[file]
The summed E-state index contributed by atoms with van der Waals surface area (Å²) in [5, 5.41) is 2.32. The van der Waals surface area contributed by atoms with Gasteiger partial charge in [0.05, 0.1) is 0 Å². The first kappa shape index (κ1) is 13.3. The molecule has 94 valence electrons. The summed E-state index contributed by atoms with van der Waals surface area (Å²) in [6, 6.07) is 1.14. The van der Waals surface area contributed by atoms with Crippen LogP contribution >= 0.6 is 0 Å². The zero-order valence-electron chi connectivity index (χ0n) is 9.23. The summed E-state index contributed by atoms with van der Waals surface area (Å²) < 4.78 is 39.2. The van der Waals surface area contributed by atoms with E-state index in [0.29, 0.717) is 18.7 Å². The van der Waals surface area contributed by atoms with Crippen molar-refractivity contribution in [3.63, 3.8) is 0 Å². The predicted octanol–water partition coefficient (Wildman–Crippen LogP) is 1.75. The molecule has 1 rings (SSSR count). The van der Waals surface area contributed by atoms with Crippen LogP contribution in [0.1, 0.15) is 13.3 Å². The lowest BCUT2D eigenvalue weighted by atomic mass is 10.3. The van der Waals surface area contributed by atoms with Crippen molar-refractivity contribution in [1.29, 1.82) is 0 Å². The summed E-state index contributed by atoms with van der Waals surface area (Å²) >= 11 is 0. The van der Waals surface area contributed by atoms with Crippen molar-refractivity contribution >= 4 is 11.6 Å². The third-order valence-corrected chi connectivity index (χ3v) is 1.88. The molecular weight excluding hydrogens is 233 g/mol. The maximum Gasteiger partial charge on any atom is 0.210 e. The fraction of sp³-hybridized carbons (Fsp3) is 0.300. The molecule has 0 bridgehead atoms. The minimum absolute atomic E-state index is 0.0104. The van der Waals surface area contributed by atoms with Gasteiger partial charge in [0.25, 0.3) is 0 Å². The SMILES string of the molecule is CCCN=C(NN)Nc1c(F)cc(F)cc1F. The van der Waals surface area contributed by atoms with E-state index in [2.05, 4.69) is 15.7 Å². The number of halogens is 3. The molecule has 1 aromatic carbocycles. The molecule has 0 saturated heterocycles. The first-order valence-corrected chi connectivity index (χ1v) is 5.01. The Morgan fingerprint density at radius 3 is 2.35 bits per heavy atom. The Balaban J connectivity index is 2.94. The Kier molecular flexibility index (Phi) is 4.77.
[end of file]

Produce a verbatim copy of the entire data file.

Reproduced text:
The summed E-state index contributed by atoms with van der Waals surface area (Å²) in [5, 5.41) is 2.32. The van der Waals surface area contributed by atoms with Gasteiger partial charge in [0.05, 0.1) is 0 Å². The first kappa shape index (κ1) is 13.3. The molecule has 94 valence electrons. The summed E-state index contributed by atoms with van der Waals surface area (Å²) in [6, 6.07) is 1.14. The van der Waals surface area contributed by atoms with Crippen LogP contribution >= 0.6 is 0 Å². The zero-order valence-electron chi connectivity index (χ0n) is 9.23. The summed E-state index contributed by atoms with van der Waals surface area (Å²) < 4.78 is 39.2. The van der Waals surface area contributed by atoms with E-state index in [0.29, 0.717) is 18.7 Å². The van der Waals surface area contributed by atoms with Crippen molar-refractivity contribution in [3.63, 3.8) is 0 Å². The predicted octanol–water partition coefficient (Wildman–Crippen LogP) is 1.75. The molecule has 1 rings (SSSR count). The van der Waals surface area contributed by atoms with Crippen LogP contribution in [0.1, 0.15) is 13.3 Å². The lowest BCUT2D eigenvalue weighted by atomic mass is 10.3. The van der Waals surface area contributed by atoms with Crippen molar-refractivity contribution in [1.29, 1.82) is 0 Å². The summed E-state index contributed by atoms with van der Waals surface area (Å²) >= 11 is 0. The van der Waals surface area contributed by atoms with Crippen molar-refractivity contribution >= 4 is 11.6 Å². The third-order valence-corrected chi connectivity index (χ3v) is 1.88. The molecular weight excluding hydrogens is 233 g/mol. The maximum Gasteiger partial charge on any atom is 0.210 e. The fraction of sp³-hybridized carbons (Fsp3) is 0.300. The molecule has 0 bridgehead atoms. The minimum absolute atomic E-state index is 0.0104. The van der Waals surface area contributed by atoms with Gasteiger partial charge in [0.25, 0.3) is 0 Å². The SMILES string of the molecule is CCCN=C(NN)Nc1c(F)cc(F)cc1F. The van der Waals surface area contributed by atoms with E-state index in [2.05, 4.69) is 15.7 Å². The number of halogens is 3. The molecule has 1 aromatic carbocycles. The molecule has 0 saturated heterocycles. The first-order valence-corrected chi connectivity index (χ1v) is 5.01. The Morgan fingerprint density at radius 3 is 2.35 bits per heavy atom. The Balaban J connectivity index is 2.94. The Kier molecular flexibility index (Phi) is 4.77.